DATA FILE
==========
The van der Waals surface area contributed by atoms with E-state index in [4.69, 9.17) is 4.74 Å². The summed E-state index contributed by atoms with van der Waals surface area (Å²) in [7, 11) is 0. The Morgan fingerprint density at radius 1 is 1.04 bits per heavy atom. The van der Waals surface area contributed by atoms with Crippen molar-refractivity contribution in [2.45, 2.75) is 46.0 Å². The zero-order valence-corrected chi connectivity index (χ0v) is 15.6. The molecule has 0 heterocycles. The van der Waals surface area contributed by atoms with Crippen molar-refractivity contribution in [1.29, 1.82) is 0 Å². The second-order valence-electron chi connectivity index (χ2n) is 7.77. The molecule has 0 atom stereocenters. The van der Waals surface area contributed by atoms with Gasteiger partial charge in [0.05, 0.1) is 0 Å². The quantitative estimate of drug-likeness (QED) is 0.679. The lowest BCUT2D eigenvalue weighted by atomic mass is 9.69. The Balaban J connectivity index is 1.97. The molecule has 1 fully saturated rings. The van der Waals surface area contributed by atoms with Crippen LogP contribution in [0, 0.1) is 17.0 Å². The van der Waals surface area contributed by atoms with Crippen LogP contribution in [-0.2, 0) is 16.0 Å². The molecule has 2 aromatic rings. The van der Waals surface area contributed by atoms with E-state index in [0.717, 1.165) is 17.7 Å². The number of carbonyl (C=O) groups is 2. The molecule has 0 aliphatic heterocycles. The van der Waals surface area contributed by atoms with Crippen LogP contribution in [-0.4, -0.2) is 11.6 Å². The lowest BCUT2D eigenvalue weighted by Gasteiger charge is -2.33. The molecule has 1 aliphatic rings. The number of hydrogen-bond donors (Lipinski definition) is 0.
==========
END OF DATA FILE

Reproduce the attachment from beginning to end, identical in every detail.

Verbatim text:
The van der Waals surface area contributed by atoms with E-state index in [4.69, 9.17) is 4.74 Å². The summed E-state index contributed by atoms with van der Waals surface area (Å²) in [7, 11) is 0. The Morgan fingerprint density at radius 1 is 1.04 bits per heavy atom. The van der Waals surface area contributed by atoms with Crippen molar-refractivity contribution in [2.45, 2.75) is 46.0 Å². The zero-order valence-corrected chi connectivity index (χ0v) is 15.6. The molecule has 0 heterocycles. The van der Waals surface area contributed by atoms with Crippen molar-refractivity contribution in [1.29, 1.82) is 0 Å². The second-order valence-electron chi connectivity index (χ2n) is 7.77. The molecule has 0 atom stereocenters. The van der Waals surface area contributed by atoms with Gasteiger partial charge in [0.05, 0.1) is 0 Å². The quantitative estimate of drug-likeness (QED) is 0.679. The lowest BCUT2D eigenvalue weighted by atomic mass is 9.69. The Balaban J connectivity index is 1.97. The molecule has 1 fully saturated rings. The van der Waals surface area contributed by atoms with Crippen LogP contribution in [0, 0.1) is 17.0 Å². The van der Waals surface area contributed by atoms with Crippen LogP contribution in [-0.2, 0) is 16.0 Å². The molecule has 2 aromatic rings. The van der Waals surface area contributed by atoms with E-state index in [0.717, 1.165) is 17.7 Å². The number of carbonyl (C=O) groups is 2. The molecule has 0 aliphatic heterocycles. The van der Waals surface area contributed by atoms with Crippen LogP contribution in [-0.4, -0.2) is 11.6 Å². The lowest BCUT2D eigenvalue weighted by Gasteiger charge is -2.33. The molecule has 1 aliphatic rings. The number of hydrogen-bond donors (Lipinski definition) is 0.